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30 DevOps Terms You Need to Know

January 14, 2019

Development and operations (DevOps) covers a wide range of functions – everything from software development to quality assurance to configuration management to infrastructure. Now, let’s take a look at 30 terms and definitions to help you better understand DevOps.

  1. Agent

An agent is a program installed on a physical server, and it executes various server processes.

  1. Agile Software Development

Agile refers to an iterative set of software development best practices. The top priorities related to agile software development include software quality, user feedback and the ability to “fail fast” and implement rapid changes as needed.

  1. Autonomy

Autonomy involves self-governance. An autonomous DevOps team empowers each member to act based on the situation and resources available – all without the need to defer to a superior.

  1. Behavior-Driven Development

Behavior-driven development is a form of software development that involves ongoing communication between developers, business analysts, quality assurance teams and others. It promotes constant communication and helps key stakeholders work together to achieve common software development goals.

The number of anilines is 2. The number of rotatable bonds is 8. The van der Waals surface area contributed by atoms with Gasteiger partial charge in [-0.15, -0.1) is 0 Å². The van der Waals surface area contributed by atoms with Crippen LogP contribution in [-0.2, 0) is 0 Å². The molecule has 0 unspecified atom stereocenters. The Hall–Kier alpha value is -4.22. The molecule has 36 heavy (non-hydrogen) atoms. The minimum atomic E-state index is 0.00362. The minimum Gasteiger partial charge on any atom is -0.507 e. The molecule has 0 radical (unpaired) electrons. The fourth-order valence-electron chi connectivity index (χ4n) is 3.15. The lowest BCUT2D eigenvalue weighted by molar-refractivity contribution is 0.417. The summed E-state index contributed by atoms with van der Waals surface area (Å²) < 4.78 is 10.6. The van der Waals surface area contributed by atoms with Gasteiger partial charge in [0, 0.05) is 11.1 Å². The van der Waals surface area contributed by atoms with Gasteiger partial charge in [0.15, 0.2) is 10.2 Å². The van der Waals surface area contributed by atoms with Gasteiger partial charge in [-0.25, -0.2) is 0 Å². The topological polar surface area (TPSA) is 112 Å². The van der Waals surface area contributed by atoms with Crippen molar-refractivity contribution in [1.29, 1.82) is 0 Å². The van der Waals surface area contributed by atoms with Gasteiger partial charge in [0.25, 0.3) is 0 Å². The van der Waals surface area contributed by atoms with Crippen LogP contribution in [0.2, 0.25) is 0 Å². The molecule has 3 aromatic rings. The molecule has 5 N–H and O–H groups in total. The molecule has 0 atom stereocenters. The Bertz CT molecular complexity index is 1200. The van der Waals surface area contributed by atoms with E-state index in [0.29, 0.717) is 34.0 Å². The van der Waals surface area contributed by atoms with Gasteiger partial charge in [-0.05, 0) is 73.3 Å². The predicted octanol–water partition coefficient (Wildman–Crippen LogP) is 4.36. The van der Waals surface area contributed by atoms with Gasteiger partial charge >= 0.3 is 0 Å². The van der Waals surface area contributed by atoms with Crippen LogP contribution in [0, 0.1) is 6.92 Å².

1. Branching

Branching refers to a programming technique in which a source code copy is used to create two versions of software. This enables the source code to be modified by two developers at the same time.

  1. Capacity Test

A capacity test allows a DevOps team to determine the maximum number of end users an application, computer or server can handle before it crashes.

  1. Complex-Adaptive System